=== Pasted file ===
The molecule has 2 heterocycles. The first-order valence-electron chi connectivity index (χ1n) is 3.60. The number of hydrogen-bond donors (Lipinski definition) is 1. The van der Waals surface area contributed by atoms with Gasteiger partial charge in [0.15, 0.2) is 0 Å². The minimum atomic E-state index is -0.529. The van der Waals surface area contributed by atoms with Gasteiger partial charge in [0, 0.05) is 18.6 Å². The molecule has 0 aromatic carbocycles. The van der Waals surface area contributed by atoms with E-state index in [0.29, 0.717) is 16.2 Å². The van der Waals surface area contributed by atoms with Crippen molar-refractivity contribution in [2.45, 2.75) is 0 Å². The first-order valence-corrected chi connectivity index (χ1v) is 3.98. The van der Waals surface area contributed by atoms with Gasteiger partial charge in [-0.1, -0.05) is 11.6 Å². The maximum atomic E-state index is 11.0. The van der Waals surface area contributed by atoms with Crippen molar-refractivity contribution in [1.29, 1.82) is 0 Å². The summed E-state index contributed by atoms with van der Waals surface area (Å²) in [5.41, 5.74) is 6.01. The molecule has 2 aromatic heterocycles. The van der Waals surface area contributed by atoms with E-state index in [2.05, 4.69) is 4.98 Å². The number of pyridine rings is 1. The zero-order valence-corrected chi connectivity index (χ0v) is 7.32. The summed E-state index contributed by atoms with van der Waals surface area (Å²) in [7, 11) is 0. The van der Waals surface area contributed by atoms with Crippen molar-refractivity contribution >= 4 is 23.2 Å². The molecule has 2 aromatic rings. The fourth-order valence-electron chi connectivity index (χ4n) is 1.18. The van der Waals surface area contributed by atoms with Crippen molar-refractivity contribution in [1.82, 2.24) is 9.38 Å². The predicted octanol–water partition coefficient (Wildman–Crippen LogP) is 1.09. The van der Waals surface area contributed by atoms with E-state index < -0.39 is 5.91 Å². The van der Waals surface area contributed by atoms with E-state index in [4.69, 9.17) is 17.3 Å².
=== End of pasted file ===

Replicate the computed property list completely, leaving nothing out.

The molecule has 2 heterocycles. The first-order valence-electron chi connectivity index (χ1n) is 3.60. The number of hydrogen-bond donors (Lipinski definition) is 1. The van der Waals surface area contributed by atoms with Gasteiger partial charge in [0.15, 0.2) is 0 Å². The minimum atomic E-state index is -0.529. The van der Waals surface area contributed by atoms with Gasteiger partial charge in [0, 0.05) is 18.6 Å². The molecule has 0 aromatic carbocycles. The van der Waals surface area contributed by atoms with E-state index in [0.29, 0.717) is 16.2 Å². The van der Waals surface area contributed by atoms with Crippen molar-refractivity contribution in [2.45, 2.75) is 0 Å². The first-order valence-corrected chi connectivity index (χ1v) is 3.98. The van der Waals surface area contributed by atoms with Gasteiger partial charge in [-0.1, -0.05) is 11.6 Å². The maximum atomic E-state index is 11.0. The van der Waals surface area contributed by atoms with Crippen molar-refractivity contribution in [1.29, 1.82) is 0 Å². The summed E-state index contributed by atoms with van der Waals surface area (Å²) in [5.41, 5.74) is 6.01. The molecule has 2 aromatic heterocycles. The van der Waals surface area contributed by atoms with E-state index in [2.05, 4.69) is 4.98 Å². The number of pyridine rings is 1. The zero-order valence-corrected chi connectivity index (χ0v) is 7.32. The summed E-state index contributed by atoms with van der Waals surface area (Å²) in [7, 11) is 0. The van der Waals surface area contributed by atoms with Crippen molar-refractivity contribution >= 4 is 23.2 Å². The molecule has 2 aromatic rings. The fourth-order valence-electron chi connectivity index (χ4n) is 1.18. The van der Waals surface area contributed by atoms with Crippen molar-refractivity contribution in [1.82, 2.24) is 9.38 Å². The predicted octanol–water partition coefficient (Wildman–Crippen LogP) is 1.09. The van der Waals surface area contributed by atoms with E-state index < -0.39 is 5.91 Å². The van der Waals surface area contributed by atoms with E-state index in [4.69, 9.17) is 17.3 Å².